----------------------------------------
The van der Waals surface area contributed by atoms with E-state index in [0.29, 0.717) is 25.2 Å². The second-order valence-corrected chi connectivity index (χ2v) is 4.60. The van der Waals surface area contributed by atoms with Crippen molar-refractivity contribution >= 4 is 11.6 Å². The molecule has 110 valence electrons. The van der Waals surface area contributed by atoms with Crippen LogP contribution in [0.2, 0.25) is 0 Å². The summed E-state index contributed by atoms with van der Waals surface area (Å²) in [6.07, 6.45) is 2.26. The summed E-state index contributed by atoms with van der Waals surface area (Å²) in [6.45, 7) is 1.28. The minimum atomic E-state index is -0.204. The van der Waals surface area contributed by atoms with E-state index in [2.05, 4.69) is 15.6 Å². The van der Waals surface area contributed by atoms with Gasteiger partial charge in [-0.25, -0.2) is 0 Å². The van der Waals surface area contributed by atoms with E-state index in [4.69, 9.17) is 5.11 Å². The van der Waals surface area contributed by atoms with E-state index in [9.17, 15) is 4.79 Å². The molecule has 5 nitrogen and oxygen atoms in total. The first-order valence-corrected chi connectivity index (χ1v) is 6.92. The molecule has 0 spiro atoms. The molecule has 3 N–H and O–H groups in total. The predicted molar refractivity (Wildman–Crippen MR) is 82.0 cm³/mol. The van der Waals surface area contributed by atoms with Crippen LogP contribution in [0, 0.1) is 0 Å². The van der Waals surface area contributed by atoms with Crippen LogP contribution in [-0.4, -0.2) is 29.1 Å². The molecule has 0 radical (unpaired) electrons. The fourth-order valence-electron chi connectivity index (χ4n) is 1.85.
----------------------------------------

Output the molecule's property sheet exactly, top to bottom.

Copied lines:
The van der Waals surface area contributed by atoms with E-state index in [0.29, 0.717) is 25.2 Å². The second-order valence-corrected chi connectivity index (χ2v) is 4.60. The van der Waals surface area contributed by atoms with Crippen molar-refractivity contribution >= 4 is 11.6 Å². The molecule has 110 valence electrons. The van der Waals surface area contributed by atoms with Crippen LogP contribution in [0.2, 0.25) is 0 Å². The summed E-state index contributed by atoms with van der Waals surface area (Å²) in [6.07, 6.45) is 2.26. The summed E-state index contributed by atoms with van der Waals surface area (Å²) in [6.45, 7) is 1.28. The minimum atomic E-state index is -0.204. The van der Waals surface area contributed by atoms with E-state index in [2.05, 4.69) is 15.6 Å². The van der Waals surface area contributed by atoms with Gasteiger partial charge in [-0.25, -0.2) is 0 Å². The van der Waals surface area contributed by atoms with E-state index in [4.69, 9.17) is 5.11 Å². The van der Waals surface area contributed by atoms with E-state index in [9.17, 15) is 4.79 Å². The molecule has 5 nitrogen and oxygen atoms in total. The first-order valence-corrected chi connectivity index (χ1v) is 6.92. The molecule has 0 spiro atoms. The molecule has 3 N–H and O–H groups in total. The predicted molar refractivity (Wildman–Crippen MR) is 82.0 cm³/mol. The van der Waals surface area contributed by atoms with Crippen LogP contribution in [0, 0.1) is 0 Å². The van der Waals surface area contributed by atoms with Crippen LogP contribution in [-0.4, -0.2) is 29.1 Å². The molecule has 0 radical (unpaired) electrons. The fourth-order valence-electron chi connectivity index (χ4n) is 1.85.